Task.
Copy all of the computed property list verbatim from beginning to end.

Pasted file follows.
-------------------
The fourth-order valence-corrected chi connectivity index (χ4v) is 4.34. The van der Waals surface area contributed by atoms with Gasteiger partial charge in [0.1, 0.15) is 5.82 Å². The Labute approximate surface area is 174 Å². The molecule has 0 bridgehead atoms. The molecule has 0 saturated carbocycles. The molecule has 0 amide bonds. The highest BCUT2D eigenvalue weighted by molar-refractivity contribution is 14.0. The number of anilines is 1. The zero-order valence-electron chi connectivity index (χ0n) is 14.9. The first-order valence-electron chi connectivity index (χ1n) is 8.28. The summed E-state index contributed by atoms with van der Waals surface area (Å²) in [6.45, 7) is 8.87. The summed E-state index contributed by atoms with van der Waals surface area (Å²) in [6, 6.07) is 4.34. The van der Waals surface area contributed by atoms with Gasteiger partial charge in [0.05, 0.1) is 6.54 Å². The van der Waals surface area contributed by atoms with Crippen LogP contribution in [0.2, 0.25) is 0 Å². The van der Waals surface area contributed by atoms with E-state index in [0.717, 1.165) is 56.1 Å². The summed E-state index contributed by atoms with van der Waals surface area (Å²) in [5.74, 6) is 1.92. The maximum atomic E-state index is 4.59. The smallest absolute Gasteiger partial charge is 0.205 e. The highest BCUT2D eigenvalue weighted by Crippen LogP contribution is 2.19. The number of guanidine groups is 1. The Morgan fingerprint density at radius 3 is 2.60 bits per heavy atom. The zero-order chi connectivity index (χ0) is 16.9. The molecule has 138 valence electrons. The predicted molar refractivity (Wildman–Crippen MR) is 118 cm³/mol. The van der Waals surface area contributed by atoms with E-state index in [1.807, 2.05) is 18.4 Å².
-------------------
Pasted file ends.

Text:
The fourth-order valence-corrected chi connectivity index (χ4v) is 4.34. The van der Waals surface area contributed by atoms with Gasteiger partial charge in [0.1, 0.15) is 5.82 Å². The Labute approximate surface area is 174 Å². The molecule has 0 bridgehead atoms. The molecule has 0 saturated carbocycles. The molecule has 0 amide bonds. The highest BCUT2D eigenvalue weighted by molar-refractivity contribution is 14.0. The number of anilines is 1. The zero-order valence-electron chi connectivity index (χ0n) is 14.9. The first-order valence-electron chi connectivity index (χ1n) is 8.28. The summed E-state index contributed by atoms with van der Waals surface area (Å²) in [6.45, 7) is 8.87. The summed E-state index contributed by atoms with van der Waals surface area (Å²) in [6, 6.07) is 4.34. The van der Waals surface area contributed by atoms with Gasteiger partial charge in [0.05, 0.1) is 6.54 Å². The van der Waals surface area contributed by atoms with Crippen LogP contribution in [0.2, 0.25) is 0 Å². The van der Waals surface area contributed by atoms with E-state index in [0.717, 1.165) is 56.1 Å². The summed E-state index contributed by atoms with van der Waals surface area (Å²) in [5.74, 6) is 1.92. The maximum atomic E-state index is 4.59. The smallest absolute Gasteiger partial charge is 0.205 e. The highest BCUT2D eigenvalue weighted by Crippen LogP contribution is 2.19. The number of guanidine groups is 1. The Morgan fingerprint density at radius 3 is 2.60 bits per heavy atom. The zero-order chi connectivity index (χ0) is 16.9. The molecule has 138 valence electrons. The predicted molar refractivity (Wildman–Crippen MR) is 118 cm³/mol. The van der Waals surface area contributed by atoms with E-state index in [1.807, 2.05) is 18.4 Å².